Brief encounters: Otar Iosseliani and the subversive art of the short film

Sapovnela (dir. Otar Iosseliani, 1959)

This week sees the launch of Klassiki’s short film collection: 12 titles from eight nations, with the longest clocking in at just 22 minutes. Festival favourites from recent years are mixed in with classic animations and a miniature masterpiece from the great Sergei Parajanov. That chronological spread is an important curatorial corrective: after all, shorts represent an underestimated field of film history. They offer insight into the creative evolution of canonical auteurs – often produced at the start of as-yet unmapped careers, when limited resources and experience force the directorial hand in thrilling ways. But they also reveal more of the filmmaking landscape than a narrow focus on “big names” permits. Many artists who have struggled to finance and distribute features have nonetheless made wonderful shorts, which the non-festival attending film fan may never get the chance to see.

This rings even truer when one considers the historiography of Eastern European film. In the communist era – in which creative careers were foreshortened by censorship and emigration – the humble short takes on an extra degree of importance. In many cases, they could be made without the same level of oversight that a feature would attract, and without needing to request resources from studio bureaucracies. Parajanov’s own Hakob Hovnatanyan is a case in point: produced after he had been recalled to Georgia from his adopted Ukraine, it was made at a point of political peril for the director but points the way towards the trans-Caucasian stylings of his mature masterpieces.

In 17 years, Iosseliani completed only three features before emigrating from Georgia. The four shorts that he completed in that period thus take on a significance for Georgian film history that belies their trim running times

Georgia was also the homeland of Otar Iosseliani, who died last December at the age of 89, and who is perhaps the finest example of the importance of the short to the Soviet auteur. Alongside the likes of Eldar Shengelaia and Tengiz Abuladze, Iosseliani was one of a handful of auteurs who helped to define the national character of Georgian film in the post-war decades: a cinema noted for its lyricism, absurdism, and attachment to folk cultures. Iosseliani and co remain towering figures for many Georgian filmmakers even several decades into post-Soviet independence: see Alexandre Koberidze’s recent interview with Klassiki, in which he describes Iosseliani as “like mythology for us.” This historical importance was not matched, however, by a prodigious output. Despite working as a director in Georgia for 17 years, Iosseliani completed only three features before emigrating to the relative creative freedom of France in 1982. The four shorts that he completed in that period – Aquarelle (1958), Sapovnela (1959), Cast Iron (1964), and Georgian Ancient Songs (1969), alongside the mid-length April (1961) – thus take on a significance for Georgian film history that belies their trim running times.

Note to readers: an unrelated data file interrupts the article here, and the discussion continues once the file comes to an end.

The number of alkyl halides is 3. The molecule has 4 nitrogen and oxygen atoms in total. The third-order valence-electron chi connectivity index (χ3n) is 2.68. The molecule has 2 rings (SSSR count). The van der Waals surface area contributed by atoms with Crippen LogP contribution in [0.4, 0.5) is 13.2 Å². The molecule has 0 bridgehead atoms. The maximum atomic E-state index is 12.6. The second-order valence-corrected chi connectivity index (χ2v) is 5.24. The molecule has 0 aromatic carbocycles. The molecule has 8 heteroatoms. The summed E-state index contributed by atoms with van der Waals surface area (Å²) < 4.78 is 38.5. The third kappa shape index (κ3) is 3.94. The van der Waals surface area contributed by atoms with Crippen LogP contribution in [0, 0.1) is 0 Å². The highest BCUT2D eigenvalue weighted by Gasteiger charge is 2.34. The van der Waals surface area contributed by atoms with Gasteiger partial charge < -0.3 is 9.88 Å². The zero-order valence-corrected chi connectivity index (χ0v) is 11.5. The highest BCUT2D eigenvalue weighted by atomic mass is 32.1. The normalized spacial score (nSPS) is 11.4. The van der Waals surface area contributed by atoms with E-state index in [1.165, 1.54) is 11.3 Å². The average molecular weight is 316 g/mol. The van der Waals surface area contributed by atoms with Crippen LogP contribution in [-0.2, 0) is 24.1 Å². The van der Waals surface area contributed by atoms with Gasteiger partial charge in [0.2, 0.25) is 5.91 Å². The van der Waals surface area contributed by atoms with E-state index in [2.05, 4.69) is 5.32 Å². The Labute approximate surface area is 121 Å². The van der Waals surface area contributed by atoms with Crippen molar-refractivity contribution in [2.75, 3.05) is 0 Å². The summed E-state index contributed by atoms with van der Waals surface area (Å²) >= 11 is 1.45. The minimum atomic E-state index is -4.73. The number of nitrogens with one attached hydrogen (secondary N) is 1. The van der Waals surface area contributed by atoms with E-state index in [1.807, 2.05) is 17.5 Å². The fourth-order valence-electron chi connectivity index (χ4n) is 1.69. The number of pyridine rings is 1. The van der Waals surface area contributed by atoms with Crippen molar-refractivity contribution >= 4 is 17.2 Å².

These shorts underscore and expand upon the portrait of Iosseliani that emerges from his Georgian features: a director with a subversive sense of indolent humour and a deep affection for the creativity of ordinary people. They also get to the heart of Iosseliani’s very particular, poetic relationship to sound and image as the building blocks of cinematic expression. These characteristics were in part the result of his education, which included composition courses at the Tbilisi State Conservatoire as well as the prestigious VGIK film school in Moscow, where Iosseliani benefitted from the Thaw-era practice of having classes delivered by revered elder statesmen of the industry (even if, by all accounts, Iosseliani’s was largely discontented as a student). The lyricism and love of nature of Oleksandr Dovzhenko, the radical editing techniques of Lev Kuleshov, and the expressionistic flair of Grigorii Kozintsev – all of whom taught Iosseliani at points during his time at VGIK – come through in even his earliest work; his graduation film, Aquarelle, being a case in point.

Aquarelle (dir. Otar Iosseliani, 1958)

Produced for Georgian television, Aquarelle is a comic vignette that charmingly undercuts the pretensions of the Soviet culture industry. An alcoholic husband is pursued by his irate wife into an art gallery, where they are first bemused by the modernist creations they encounter, and then bored by the pre-prepared, rote monologues of the official tour guides. But a simple watercolour of a humble wooden house reminds them of their own home, rekindling their mutual affection. The film looks ahead to April in its depiction of a world defined by prosaic material attachments. Certainly, Aquarelle is the first of Iosseliani’s self-defined “abstract comedies”, which would later see him compared to Renoir, Tati, and Buñuel. It captures his belief in the power of the unremarkable individual to see through to the essential truth of any matter – here, the meaning of an apparently inconsequential painting – while the title recalls Raphaël Bassan’s remark that “Iosseliani is a watercolourist of everyday life, casting an ethnologist’s gaze on his contemporaries without defending any clearly identifiable ideological thesis.”